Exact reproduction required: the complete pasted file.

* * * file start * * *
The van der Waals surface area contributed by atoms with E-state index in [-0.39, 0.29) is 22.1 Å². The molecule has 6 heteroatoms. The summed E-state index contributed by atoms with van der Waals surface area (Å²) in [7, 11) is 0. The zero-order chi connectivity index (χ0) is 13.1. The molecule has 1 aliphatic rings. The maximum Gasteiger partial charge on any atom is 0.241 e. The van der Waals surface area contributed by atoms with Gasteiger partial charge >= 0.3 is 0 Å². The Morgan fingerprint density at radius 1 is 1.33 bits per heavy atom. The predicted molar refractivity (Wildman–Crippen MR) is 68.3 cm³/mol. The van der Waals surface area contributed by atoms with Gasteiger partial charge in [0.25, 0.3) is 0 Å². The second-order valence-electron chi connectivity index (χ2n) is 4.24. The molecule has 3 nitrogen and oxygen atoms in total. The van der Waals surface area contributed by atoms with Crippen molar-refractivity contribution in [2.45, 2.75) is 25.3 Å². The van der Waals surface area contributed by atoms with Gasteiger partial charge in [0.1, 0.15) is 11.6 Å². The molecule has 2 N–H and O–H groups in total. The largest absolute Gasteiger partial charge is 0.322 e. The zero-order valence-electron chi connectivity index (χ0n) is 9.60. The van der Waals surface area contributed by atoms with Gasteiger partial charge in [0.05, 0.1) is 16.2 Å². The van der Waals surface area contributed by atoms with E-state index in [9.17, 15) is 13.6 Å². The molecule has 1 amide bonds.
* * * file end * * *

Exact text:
The van der Waals surface area contributed by atoms with E-state index in [-0.39, 0.29) is 22.1 Å². The molecule has 6 heteroatoms. The summed E-state index contributed by atoms with van der Waals surface area (Å²) in [7, 11) is 0. The zero-order chi connectivity index (χ0) is 13.1. The molecule has 1 aliphatic rings. The maximum Gasteiger partial charge on any atom is 0.241 e. The van der Waals surface area contributed by atoms with Gasteiger partial charge >= 0.3 is 0 Å². The Morgan fingerprint density at radius 1 is 1.33 bits per heavy atom. The predicted molar refractivity (Wildman–Crippen MR) is 68.3 cm³/mol. The van der Waals surface area contributed by atoms with Gasteiger partial charge in [0.25, 0.3) is 0 Å². The second-order valence-electron chi connectivity index (χ2n) is 4.24. The molecule has 3 nitrogen and oxygen atoms in total. The van der Waals surface area contributed by atoms with Crippen molar-refractivity contribution in [2.45, 2.75) is 25.3 Å². The van der Waals surface area contributed by atoms with Gasteiger partial charge in [0.1, 0.15) is 11.6 Å². The molecule has 2 N–H and O–H groups in total. The largest absolute Gasteiger partial charge is 0.322 e. The zero-order valence-electron chi connectivity index (χ0n) is 9.60. The van der Waals surface area contributed by atoms with Gasteiger partial charge in [0.05, 0.1) is 16.2 Å². The van der Waals surface area contributed by atoms with E-state index in [9.17, 15) is 13.6 Å². The molecule has 1 amide bonds.